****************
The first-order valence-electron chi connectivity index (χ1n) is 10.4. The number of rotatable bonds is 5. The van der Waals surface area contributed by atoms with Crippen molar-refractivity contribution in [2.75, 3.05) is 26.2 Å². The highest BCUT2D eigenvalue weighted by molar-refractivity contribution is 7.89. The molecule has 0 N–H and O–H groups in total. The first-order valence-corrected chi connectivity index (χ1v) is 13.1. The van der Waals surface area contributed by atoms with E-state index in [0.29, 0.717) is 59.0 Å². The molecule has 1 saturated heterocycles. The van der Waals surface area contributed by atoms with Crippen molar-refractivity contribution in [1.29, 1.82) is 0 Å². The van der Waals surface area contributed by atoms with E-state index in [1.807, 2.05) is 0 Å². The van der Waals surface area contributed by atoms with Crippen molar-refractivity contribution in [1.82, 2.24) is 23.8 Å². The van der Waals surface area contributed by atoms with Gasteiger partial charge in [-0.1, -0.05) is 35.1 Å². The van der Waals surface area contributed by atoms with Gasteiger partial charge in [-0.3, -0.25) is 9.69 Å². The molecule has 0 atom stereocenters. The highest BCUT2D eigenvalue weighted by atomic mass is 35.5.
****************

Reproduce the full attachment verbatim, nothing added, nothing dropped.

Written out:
The first-order valence-electron chi connectivity index (χ1n) is 10.4. The number of rotatable bonds is 5. The van der Waals surface area contributed by atoms with Crippen molar-refractivity contribution in [2.75, 3.05) is 26.2 Å². The highest BCUT2D eigenvalue weighted by molar-refractivity contribution is 7.89. The molecule has 0 N–H and O–H groups in total. The first-order valence-corrected chi connectivity index (χ1v) is 13.1. The van der Waals surface area contributed by atoms with E-state index in [0.29, 0.717) is 59.0 Å². The molecule has 1 saturated heterocycles. The van der Waals surface area contributed by atoms with Crippen molar-refractivity contribution in [1.29, 1.82) is 0 Å². The van der Waals surface area contributed by atoms with E-state index in [1.807, 2.05) is 0 Å². The van der Waals surface area contributed by atoms with Crippen molar-refractivity contribution in [1.82, 2.24) is 23.8 Å². The van der Waals surface area contributed by atoms with Gasteiger partial charge in [-0.1, -0.05) is 35.1 Å². The van der Waals surface area contributed by atoms with Gasteiger partial charge in [-0.3, -0.25) is 9.69 Å². The molecule has 0 atom stereocenters. The highest BCUT2D eigenvalue weighted by atomic mass is 35.5.